Anthony Carty: Cheer for the New Year
Jan 8 2010 By Anthony Carty
Some good news for the New Year!
The holiday season is a difficult one for news. We’re all much more concerned about the festivities and grabbing some well-needed rest before the start of the New Year comes like an icy shower and wakes us up! News, especially financial news, is the last thing we want to depress ourselves with.
However, I noticed a piece in the New York Times that read: “Lenders expect to make credit more easily available to households and businesses in the first quarter of 2010, a survey by the Bank of England showed. The quarterly credit conditions survey also showed that lenders expect to narrow spreads on corporate and mortgage lending in the coming months. Credit availability was expected to improve further in the first quarter of 2010.”
I don’t know about you, but that sounded like a cheery bit of news.
The last year has been torrid for SMEs in the UK. There is hardly a business owner that has not had to grapple with some fall-out from the global financial meltdown. Much of the news has been dominated by the to-ings and fro-ings in the auto industry with our own West Midlands car manufacturers central to the drama.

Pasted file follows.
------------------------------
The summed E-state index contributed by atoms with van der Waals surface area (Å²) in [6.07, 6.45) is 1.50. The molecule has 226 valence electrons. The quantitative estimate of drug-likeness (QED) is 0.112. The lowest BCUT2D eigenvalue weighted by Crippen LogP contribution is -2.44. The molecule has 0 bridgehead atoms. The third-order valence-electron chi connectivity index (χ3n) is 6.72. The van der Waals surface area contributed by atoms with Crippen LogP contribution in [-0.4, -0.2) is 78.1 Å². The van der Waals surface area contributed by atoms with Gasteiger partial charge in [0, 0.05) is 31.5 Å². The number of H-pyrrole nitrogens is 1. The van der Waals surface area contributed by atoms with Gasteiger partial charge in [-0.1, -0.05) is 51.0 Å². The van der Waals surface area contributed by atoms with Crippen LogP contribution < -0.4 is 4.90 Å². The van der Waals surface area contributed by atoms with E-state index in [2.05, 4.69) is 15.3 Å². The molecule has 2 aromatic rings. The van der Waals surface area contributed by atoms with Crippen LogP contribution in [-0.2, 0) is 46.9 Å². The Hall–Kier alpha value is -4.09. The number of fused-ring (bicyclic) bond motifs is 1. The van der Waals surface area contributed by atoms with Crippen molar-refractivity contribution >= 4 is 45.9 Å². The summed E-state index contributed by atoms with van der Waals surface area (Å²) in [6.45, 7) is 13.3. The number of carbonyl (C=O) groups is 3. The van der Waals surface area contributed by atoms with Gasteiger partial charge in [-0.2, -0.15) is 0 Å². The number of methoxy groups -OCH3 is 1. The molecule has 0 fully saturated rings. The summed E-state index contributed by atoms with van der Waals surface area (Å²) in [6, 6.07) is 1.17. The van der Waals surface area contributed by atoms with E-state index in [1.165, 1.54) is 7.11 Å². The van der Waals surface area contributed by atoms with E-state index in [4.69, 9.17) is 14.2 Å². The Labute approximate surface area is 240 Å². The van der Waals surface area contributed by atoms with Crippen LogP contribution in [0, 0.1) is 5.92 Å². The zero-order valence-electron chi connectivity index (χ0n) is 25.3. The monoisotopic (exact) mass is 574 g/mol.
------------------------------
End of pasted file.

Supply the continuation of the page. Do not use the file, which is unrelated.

They are not alone. Few sectors have been immune. As businesses up and down the country struggled with reduced order books, slow-paying customers and unyielding customer relationship managers at banks, the news became bleaker. Green shoots in May were withered stems by October.
But maybe things have started to turn. The government is, for better or for worse, committed to keeping the economy from sliding into a Japanese-style deflationary slump and is pumping money into the economy. In adopting this policy it is helping support pretty much all asset classes, not least the stock market, and at the same time keeping interest rates much lower than they should be.
With no end to this support in sight it encourages all players in the market to take a little more risk, and this includes the lenders who provide the vital liquidity to SMEs. This is a risky strategy no doubt. It is a classic “pump priming” strategy that may or may not work in the long term. However, the long term is for others to worry about right now. For the majority of SME sector business owners the fact that lenders feel somewhat more confident in the economic environment to start lending is nothing but good news.
* Anthony Carty is a director at Clifton Asset Management